[Foundation-l] Experiment: Blurring all images on Wikipedia
phnash at blueyonder.co.uk
Sat Oct 1 02:10:41 UTC 2011
Bjoern Hoehrmann wrote:
> A while ago I made a bookmarklet that blurs images in articles on
> the english Wikipedia and reveals them when the user hovers over the
> image. I now had a chance to test this as a skin.js extension.
For a start, users would have to opt in to this, which may not be
appropriate for casual readers brought to us from Google and other external
links. I'm not sure it's a good idea to make it a default for unregistered
users, many, if not most, of whom, might not want to be presented with a
pre-filtered version of Wikipedia, and would be surprised to be so
presented. It also presents a "slippery slope" argument in that nobody is
realistically qualified, nor would want to be tasked with, drawing the line
as to what images should and should not be treated thus. A similar argument
applies to textual content of articles; however we try to achieve
neutrality, it seems that there will always be some POV-pushers who will
argue the toss ad infinitum, and we don't accommodate them. Neither should
we accommodate those who do not understand that a value-neutral, world
value, is not the same as their value. These people have their own texts,
and I think that our response should be that they are welcome to them.
Nobody is being forced to use Wikipedia, after all.
> To try this out you would have to copy or import this code into your
> own skin.js and skin.css files which are available e.g. under
> This only works in recent desktop versions of Opera and Firefox and
> only on devices where you can easily hover. It may show some images
> that it ought to blur for boring reasons. Spoilers ahead if you want
> to try it.
> Browsing around with that is quite interesting. Some findings: it is a
> bit annoying when UI elements (say clipart in maintenance templates)
> are blurred. The same goes for small logo-like graphics, say actual
> logos, flags, coat of arms, and actual text, like rotated table
> headers. I did expect that blurred maps would be annoying, but I've
> not found them to be. Take http://en.wikipedia.org/wiki/Dagebüll as
> example, the marker and text are overlayed so they are not blurred,
> and I can recognize the shape of Germany fine.
> I note that there is a perceptual problem if you click around to
> explore how blurring affects the experience as that does not reflect
> what a user would do. I noticed that my impression changed a lot when
> switching from actually paying some attention to the articles to
> randomly moving to the next article just looking at the images.
> Pages, or parts of pages, that largely lack content (say all you get
> on a screen is lone line of lead, table of contents, and image plus
> map on the side, or a stub that has four sentences and an image).
> There it's a bit odd, in stark contrast to an article like BDSM where
> I felt blurring is very unobtrusive.
> Another thing I've noticed is that I pay a whole lot more attention to
> the images when I focus them, decide to hover over it, reveal it, and
> then look at it, maybe read the caption and so on. I also noticed I do
> not really bother to read the captions before I hover and rather
> decide based on the blurred picture itself (I ignore most captions
> usually, so this is unsurprising). There are also many surprises,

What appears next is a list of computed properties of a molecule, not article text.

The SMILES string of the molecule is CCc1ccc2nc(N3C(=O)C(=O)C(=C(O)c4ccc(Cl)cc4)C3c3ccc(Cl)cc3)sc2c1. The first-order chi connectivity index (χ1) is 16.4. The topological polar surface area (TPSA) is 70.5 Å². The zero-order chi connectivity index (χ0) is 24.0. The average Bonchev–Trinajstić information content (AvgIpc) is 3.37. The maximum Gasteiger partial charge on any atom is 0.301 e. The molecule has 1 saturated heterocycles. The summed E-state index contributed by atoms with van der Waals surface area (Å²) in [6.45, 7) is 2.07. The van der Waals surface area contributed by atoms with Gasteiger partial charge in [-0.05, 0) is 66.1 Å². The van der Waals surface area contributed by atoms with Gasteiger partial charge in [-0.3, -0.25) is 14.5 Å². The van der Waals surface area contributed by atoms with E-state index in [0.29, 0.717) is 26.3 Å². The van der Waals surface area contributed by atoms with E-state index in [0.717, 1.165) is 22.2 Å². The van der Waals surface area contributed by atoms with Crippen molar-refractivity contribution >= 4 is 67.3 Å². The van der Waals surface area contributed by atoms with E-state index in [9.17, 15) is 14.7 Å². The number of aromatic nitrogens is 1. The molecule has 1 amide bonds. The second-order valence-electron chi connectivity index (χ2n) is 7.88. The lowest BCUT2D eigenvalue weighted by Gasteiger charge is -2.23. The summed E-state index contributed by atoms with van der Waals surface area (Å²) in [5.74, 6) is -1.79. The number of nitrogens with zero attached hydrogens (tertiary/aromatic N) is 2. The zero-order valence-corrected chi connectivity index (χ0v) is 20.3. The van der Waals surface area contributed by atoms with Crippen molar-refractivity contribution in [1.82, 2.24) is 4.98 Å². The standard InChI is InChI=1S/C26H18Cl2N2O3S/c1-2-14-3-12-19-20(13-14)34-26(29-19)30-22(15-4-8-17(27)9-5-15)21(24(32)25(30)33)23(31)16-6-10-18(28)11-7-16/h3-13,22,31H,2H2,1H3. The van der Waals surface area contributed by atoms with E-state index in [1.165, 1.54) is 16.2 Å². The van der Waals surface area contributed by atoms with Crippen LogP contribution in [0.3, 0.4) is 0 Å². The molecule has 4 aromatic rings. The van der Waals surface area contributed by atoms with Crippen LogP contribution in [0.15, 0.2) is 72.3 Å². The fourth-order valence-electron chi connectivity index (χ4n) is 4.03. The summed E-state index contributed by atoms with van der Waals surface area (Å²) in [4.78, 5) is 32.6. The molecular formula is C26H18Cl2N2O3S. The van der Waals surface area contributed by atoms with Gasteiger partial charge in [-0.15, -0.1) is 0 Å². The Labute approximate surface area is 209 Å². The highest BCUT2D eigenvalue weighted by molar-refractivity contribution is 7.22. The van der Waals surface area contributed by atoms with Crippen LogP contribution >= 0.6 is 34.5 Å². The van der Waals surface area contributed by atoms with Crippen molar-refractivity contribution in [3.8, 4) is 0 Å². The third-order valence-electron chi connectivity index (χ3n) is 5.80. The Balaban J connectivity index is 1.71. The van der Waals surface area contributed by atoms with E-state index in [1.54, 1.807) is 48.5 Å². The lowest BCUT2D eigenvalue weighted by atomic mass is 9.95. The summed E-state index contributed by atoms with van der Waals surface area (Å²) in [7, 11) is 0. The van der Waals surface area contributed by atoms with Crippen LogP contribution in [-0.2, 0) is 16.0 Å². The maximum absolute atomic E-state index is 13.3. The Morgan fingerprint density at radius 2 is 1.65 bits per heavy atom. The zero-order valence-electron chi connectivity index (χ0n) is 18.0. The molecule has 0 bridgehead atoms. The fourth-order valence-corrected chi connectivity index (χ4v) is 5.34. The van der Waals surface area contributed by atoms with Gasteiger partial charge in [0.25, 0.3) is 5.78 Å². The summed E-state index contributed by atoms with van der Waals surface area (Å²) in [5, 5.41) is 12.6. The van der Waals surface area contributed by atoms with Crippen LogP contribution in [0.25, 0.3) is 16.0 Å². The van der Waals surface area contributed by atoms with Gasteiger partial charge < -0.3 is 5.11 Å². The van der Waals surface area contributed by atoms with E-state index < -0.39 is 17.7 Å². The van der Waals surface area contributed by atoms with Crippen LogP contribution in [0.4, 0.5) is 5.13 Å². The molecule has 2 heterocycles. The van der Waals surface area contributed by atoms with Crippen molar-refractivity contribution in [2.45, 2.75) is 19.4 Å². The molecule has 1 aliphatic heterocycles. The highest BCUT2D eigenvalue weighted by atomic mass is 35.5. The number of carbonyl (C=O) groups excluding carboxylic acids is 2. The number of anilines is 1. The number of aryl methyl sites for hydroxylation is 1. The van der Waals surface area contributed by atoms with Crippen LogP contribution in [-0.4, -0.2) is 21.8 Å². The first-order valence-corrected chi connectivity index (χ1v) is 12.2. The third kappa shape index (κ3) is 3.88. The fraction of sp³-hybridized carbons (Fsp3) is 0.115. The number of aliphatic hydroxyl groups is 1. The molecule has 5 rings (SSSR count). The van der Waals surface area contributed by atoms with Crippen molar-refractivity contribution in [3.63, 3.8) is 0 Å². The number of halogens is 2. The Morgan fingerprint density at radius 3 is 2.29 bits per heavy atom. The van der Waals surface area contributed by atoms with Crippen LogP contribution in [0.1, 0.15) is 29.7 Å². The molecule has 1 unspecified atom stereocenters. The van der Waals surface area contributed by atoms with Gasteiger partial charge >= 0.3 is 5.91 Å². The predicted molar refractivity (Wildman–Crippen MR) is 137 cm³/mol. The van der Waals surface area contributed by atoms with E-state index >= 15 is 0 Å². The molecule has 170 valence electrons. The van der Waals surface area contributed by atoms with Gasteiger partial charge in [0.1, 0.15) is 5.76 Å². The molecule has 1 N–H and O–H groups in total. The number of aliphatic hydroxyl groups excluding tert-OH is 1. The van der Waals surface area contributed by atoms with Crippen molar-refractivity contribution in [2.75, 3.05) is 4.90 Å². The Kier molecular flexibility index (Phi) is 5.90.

> where images do not come out in the clear as you would have expected
> from the blur.
> My impression is that it actually makes it much easier to think about
> if an image is well placed where it is. If there are several images,
> you can focus more easily on just the one, and you remove to some
> degree the "status quo" effect, where you may be biased to agree with
> the placement because someone already placed it there.
> Images where red tones are used a lot seem to be rather distracting
> when they are blurred. Blue and green and yellow and black and white
> and so on are no problem, and the red tones are no problem when the
> image is crisp. Not sure what's up with that, I have not noticed this
> before. It would of course be possible to manipulate the colours in
> addition to the blurring.
> Largely black and white bar charts and tree diagrams and illustrations
> of data like them are also annoying when blurred, in part because
> there is inconsistency as some of them are not blurred because they
> are made not as image but using HTML constructs. They are perhaps too
> much like text so unlike a photo with many different colors they are
> harder to just ignore using one's banner blindness skills. There is
> also a noise factor to this,
> http://en.wikipedia.org/wiki/Electromagnetic_induction for instance
> compared to http://en.wikipedia.org/wiki/Morse_code -- in the former
> the graphic in the infobox is fine blurred while the latter irks me
> when blurred.
> Generally though the added nuisance is hardly worth mentioning, it
> works surprisingly well (well, this was the first thing I thought
> about when I learned of the image filter, but it does work a bit
> better than I had expected initially, and some issues would be easily
> fixed, like blurring only images larger than 50x50 would take care of
> most of the UI graphics for instance). So having conducted this
> experiment, I think the need to have some images hidden while having
> others in the clear, where the com- munity as a whole decided to show
> rather than hide, as in omitting them for all users, is not a
> legitimate need.
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